Work out the time of day when you are least fatigued – typically this is mid-morning and you should exercise then. Often the hardest part is getting out the door or off the couch. Once you have started exercising you might feel more energised and completing the exercise is manageable.
Once the central port has healed, there aren’t many limitations, except when it is attached to chemotherapy – please speak with your nurse, exercise physiologist or oncologist. Be guided by your own perceived rate of exertion.
Immediately after surgery, it is important to move around gently to reduce the likelihood of a blood clot, or deep-vein thrombosis (DVT). Walking is best, however, simply pointing and flexing your feet can help pump blood around. Once cleared by the surgeon (usually after 6 weeks) you can gradually increase range of movement exercises and resistance exercises and increase walking. Doing this under the guidance of your exercise physiologist or physiotherapist is best. If there is unusual swelling at the operation site, please refer to the doctor and do not continue with exercise. If time allows, it is helpful to get as fit as you can prior to surgery.
Many women are fearful of developing lymphoedema and often don’t want to lift anything heavier than the initial weight restriction given to them immediately after their operation.
The good news is, it is perfectly safe to lift very heavy loads, provided you gradually build up. Start low and progress slow when it comes to resistance training and lymphoedema.
Exercise can help move lymphatic fluid around the body, which can reduce swelling and symptoms, but it won’t cure lymphoedema. Repetitive movement for the arms is good for lymphatic flow, such as marching on the spot, wiggling the fingers, rowing or pole walking.
Balance is commonly affected by chemotherapy, especially if you experience peripheral neuropathy or hair loss. Balance exercises, as their name implies, help to maintain balance, which is particularly important for those who are at risk of bone fractures from osteoporosis or bone metastases. Simple balance exercises such as standing on one leg will help challenge and maintain your balance. Core strengthening exercises are also vital, especially if breast reconstruction involves the abdominal muscle.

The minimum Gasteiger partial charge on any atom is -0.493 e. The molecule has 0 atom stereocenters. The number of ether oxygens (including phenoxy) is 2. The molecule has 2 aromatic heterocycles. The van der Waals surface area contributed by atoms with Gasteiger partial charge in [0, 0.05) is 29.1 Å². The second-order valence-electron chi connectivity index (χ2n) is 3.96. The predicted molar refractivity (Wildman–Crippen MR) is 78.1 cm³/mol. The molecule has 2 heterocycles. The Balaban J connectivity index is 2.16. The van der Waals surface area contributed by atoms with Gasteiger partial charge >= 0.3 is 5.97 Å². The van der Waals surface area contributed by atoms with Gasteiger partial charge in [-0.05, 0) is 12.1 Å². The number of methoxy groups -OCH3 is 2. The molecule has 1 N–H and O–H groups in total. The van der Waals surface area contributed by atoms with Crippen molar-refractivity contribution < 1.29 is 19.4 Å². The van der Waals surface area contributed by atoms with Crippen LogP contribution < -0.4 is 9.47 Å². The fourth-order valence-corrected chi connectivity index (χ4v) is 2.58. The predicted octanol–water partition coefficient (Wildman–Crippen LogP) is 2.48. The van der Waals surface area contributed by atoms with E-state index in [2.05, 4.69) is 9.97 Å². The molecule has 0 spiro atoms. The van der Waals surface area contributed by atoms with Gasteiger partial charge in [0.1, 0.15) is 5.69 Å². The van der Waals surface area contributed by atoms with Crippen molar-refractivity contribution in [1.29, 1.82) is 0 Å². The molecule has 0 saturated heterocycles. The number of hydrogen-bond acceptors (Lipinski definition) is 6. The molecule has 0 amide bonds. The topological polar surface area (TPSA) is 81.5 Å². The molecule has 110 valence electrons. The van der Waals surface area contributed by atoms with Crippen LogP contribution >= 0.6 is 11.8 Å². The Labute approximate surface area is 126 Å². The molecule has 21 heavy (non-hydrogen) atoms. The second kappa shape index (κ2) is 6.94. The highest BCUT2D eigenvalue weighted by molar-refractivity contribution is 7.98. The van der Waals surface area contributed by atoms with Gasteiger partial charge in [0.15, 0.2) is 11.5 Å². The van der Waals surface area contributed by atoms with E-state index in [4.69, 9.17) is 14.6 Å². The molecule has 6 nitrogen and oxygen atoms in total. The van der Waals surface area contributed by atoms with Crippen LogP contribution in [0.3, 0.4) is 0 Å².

There have been some really exciting results published on how exercise increases the efficacy of chemotherapy in mice models. These results are extremely positive, however should be viewed with cautious optimism.
A study was undertaken where mice were injected with breast tumour cells. Tumours actually grew slower in those mice who ran on a treadmill everyday.6 Another study, which examined lung, melanoma and liver cells in mice, showed a 60% reduction in tumour numbers and size in those running on a treadmill.
Immune cells released by the body during exercise slowed tumour growth. When these natural killer cells were blocked, the tumours grew at the normal rate.7 Studies in humans are currently underway. It is very important to seek the advice of an Accredited Exercise Physiologist with further training in oncology if any of the following are
Take it easy
You may not be able to do what you used to be able to straight away, so build up gradually. Breast cancer patients also need to make sure they are absorbing enough nutrients to fuel an exercise program. They need enough fat, carbohydrates, proteins , vitamins and minerals.
These will fluctuate, especially during treatment. It’s important to move, but not to move until you are exhausted. Exercise to tolerance and monitor recovery.
Avoid guarding behaviour
Rounding your shoulders and not moving the arm on the affected side can lead to shoulder impingement syndrome or frozen shoulder.
If your neutrophil levels are low, you should avoid public places with high risk of infection, like public swimming pools.
This is self limiting. You will not be able to push yourself to exercise.
This is a common side effect of chemotherapy. It will not be worsened by exercise. It can reduce your balance, especially your proprioception (sense of movement and body position), so it is important to minimise tripping hazards. Moving your feet and hands can help with your proprioception. Massage can also help reduce the feeling that your foot is one block, and make it feel like individual bones and joints again.
These may be a sign of something else and you should check with your doctor. Cramps can be common and are best managed by hydration (drinking 1.5-2.5 litres of water per day), stretching the affected area, and good nutrition. A healthy diet will provide all relevant nutrients. No supplements are required if your nutritional intake is sufficient.
When you should stop exercising and consult your doctor: